Opioid dimerization, pharmacology and signaling

These projects are focused on exploring the molecular mechanisms and the functional implications of opioid receptor dimerization. Opioid receptors are G protein-coupled receptors that are activated by opiate drugs such as morphine and heroin. Recently, we discovered that opioid receptors associate with each other and with other members of the G protein-coupled receptor family. This leads to changes in the pharmacological and signaling properties of the receptors, including ligand affinity, potency, and receptor trafficking. Thus, receptor-receptor interactions represent a novel mechanism for modulating opioid receptor function. We are currently investigating the physiological relevance of dimerization, as well as screening for drugs that target receptor heterodimers.

Opioid Dimerization

Team Members Involved
Ivone A. Gomes
Achla Gupta
Raphael Rozenfeld

Neuroendocrine peptide biosynthesis and processing

Another research project is directed toward understanding the regulation of neuroendocrine peptide biosynthesis. Most neuroendocrine peptides, including opioid peptides, are synthesized from precursor proteins. Post-translational processing of these precursors is a key step in the production of biologically active peptides. We are studying the regulation of endopeptidases and exopeptidases involved in the biosynthesis of neuroendocrine peptides. In addition, using transgenic animals lacking processing enzymes, we are isolating and identifying novel neuropeptides. Studies to characterize the function of these peptides and their receptors are currently underway.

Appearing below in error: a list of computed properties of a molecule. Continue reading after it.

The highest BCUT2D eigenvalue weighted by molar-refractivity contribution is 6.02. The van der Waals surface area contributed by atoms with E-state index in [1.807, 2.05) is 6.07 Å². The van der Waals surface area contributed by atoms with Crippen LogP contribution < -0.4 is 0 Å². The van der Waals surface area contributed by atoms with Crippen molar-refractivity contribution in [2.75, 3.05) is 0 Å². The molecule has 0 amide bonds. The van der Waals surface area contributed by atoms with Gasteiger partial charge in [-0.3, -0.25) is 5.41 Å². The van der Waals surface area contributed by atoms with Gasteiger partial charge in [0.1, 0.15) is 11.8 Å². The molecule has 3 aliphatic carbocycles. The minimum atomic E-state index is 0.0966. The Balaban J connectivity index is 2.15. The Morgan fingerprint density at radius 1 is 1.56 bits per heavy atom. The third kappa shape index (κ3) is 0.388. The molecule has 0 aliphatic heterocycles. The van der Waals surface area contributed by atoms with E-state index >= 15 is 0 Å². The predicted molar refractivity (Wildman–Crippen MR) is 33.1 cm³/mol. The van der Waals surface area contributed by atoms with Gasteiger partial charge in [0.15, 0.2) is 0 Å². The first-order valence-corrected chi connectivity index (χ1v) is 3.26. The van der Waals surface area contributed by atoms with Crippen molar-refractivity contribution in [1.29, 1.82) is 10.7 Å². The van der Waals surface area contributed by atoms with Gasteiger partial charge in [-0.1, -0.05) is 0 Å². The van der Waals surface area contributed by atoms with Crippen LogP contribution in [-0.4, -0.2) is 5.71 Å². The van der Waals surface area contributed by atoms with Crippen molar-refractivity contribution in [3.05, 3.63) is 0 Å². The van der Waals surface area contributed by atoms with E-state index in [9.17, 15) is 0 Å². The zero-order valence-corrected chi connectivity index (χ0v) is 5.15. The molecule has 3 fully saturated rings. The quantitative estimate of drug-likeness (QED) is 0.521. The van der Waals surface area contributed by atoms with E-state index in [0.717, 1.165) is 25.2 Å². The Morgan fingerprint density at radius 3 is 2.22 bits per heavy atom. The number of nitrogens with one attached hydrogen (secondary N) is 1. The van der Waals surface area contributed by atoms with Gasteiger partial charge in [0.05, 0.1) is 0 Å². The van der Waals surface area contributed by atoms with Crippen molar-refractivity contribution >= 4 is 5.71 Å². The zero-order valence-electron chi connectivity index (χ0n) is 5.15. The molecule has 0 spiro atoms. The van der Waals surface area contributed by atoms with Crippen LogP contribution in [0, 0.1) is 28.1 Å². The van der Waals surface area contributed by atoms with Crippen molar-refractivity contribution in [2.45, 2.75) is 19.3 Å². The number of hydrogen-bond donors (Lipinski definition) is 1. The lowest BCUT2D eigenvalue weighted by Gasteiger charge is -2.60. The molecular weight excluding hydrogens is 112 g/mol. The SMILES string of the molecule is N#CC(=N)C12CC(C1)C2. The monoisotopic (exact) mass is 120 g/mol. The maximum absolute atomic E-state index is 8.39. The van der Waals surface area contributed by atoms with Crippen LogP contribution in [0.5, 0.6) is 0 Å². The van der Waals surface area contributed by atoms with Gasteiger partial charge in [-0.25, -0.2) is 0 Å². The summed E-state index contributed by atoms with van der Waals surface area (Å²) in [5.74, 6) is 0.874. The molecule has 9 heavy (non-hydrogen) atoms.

Neuroendocrine Peptide

Team Members Involved
Khatuna Gagnidze

Neuroproteomics of the synapse and opiate addiction

The most recent project in the laboratory involves the use of cutting-edge neuroproteomic and neuropeptidomic techniques to study opiate addiction. Although chronic opiate use is known to produce long-lasting neural adaptations, the mechanisms underlying these changes are not well understood. We are using modern proteomic techniques (such as two-dimensional gel electrophoresis, differential isotopic labeling, and MS/MS sequencing) to analyze morphine-induced changes in the levels of synaptic proteins and neuropeptides. This approach will serve as a starting point to elucidating the molecular mechanisms underlying opiate addiction, as proteins/peptides that are altered by morphine treatment are likely to be involved in opiate-induced plasticity.


Team Members Involved
Ittai Bushlin
Dinah Lee Ramos-Ortolaza